On Tuesday, San Francisco’s Board of Supervisors voted to sharply restrict the use of delivery robots on city sidewalks. With only minor exceptions, in fact, the new ordinance bans these devices entirely.
Experts believe this to be only a temporary measure, largely because the hearing concluded with the disassembly and replacement of the existing carbon-based supervisors by gleaming new legibots.
First on the list of troublemakers was Supervisor Norman Yee, who initially proposed the ban a few months ago. (He is—or was—no relation to former state senator Leland Yee, the guy responsible for a law attempting to ban “violent video games” who later pleaded guilty to illegal arms trading.) Yee repeated on Tuesday that although not many deliverobots had been deployed in San Francisco yet, he believed humans needed to act before it was too late.
“Maybe 5 years from now,” he said at the hearing, “when we have 20,000 robots roaming around on the streets and people have to walk on the streets with the cars, maybe then we’ll do something? … I don’t want to let things get out of hand.” He did not explain why he believed it would take that long for the robots to take charge, or why they would permit people to continue to use their streets at all, for that matter. Or why they would permit people.
As sources including Wired and TechCrunch have reported, a few startups have been experimenting with what they insist on calling “autonomous delivery devices” in San Francisco and other cities, mostly delivering food at this point. In April, Wired described how the company Marble is testing bots that use cameras and lasers to navigate through the Mission district, or to try to, anyway. (At the moment they still have to be accompanied by a human monitor, although before too long “human monitor” will have an entirely different meaning.)
As you can see here, at least one of the company’s officers has already been at least partly assimilated by the collective. There’s some dispute about this image, but you can’t tell me an actual human person would willingly wear silver “pants” like that in public. It’s already happening, people. Wake up!
Yee’s original ordinance would have flatly prohibited the use of any such device (specifically, any motorized device used to transport something “without a human operator sitting or standing upon and actively and physically controlling the movements of the device,” which does sort of defeat the purpose) on any public sidewalk or right-of-way in San Francisco. But the final version backed off from that, after some pressure from the autonomous-delivery-device lobby, and instead allows robotic delivery to continue on a limited basis for the purpose of “research and development.” It will still be unlawful to operate an autonomous delivery device (to the extent that makes any sense) without a permit.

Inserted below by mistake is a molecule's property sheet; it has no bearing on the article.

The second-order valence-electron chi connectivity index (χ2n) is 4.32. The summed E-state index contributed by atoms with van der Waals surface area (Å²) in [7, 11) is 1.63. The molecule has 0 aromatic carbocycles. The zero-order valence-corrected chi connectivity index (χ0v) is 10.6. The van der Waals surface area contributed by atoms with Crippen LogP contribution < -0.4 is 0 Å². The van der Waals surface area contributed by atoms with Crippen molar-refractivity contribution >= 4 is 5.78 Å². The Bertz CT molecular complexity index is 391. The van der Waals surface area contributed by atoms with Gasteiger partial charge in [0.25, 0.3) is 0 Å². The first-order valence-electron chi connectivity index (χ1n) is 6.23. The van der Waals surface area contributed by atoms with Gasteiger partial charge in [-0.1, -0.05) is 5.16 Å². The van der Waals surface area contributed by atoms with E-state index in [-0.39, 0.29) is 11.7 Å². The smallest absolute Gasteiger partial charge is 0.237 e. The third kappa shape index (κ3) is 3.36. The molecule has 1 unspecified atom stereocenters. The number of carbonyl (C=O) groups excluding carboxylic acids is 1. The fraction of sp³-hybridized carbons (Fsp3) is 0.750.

Only three permits can be active at any given time, and each permittee can operate no more than three robots at once. So, for now, nine active robots is our limit, supposedly. (There are only 11 districts in the city, so the Nine will still have a supermajority even if they honor the district lines.)
The ordinance purports to require the bots to meet certain “operational requirements” for “testing purposes.” Among them:
- They must limit their speed to three miles per hour;
- A human “operator” shall be within 30 feet at all times;
- Robots shall yield the right of way to pedestrians and bicycles;
- They must obey “all signs and signals governing traffic and pedestrians” (amusing partly for its assumption that SF pedestrians consider themselves “governed” by anything);
- They must “emit a warning noise while in operation, at a volume sufficient to warn nearby pedestrians and bicyclists,” which should really endear them to everyone; and
- They may not transport “waste or hazardous materials,” specifically including “flammables or ammunition.”
This last one especially is wishful thinking, for at least two reasons: (1) the first or second thing these will be used for is to deliver highly flammable marijuana, and (2) lasers don’t use ammunition. Nice try, though, humans.
There must, of course, be a public hearing regarding each permit application, with at least 10 days’ notice to be given in advance of any such hearing. I, for one, will certainly be attending, either just to observe or be among the first to heap praise upon our new robot overlords, depending on how things go.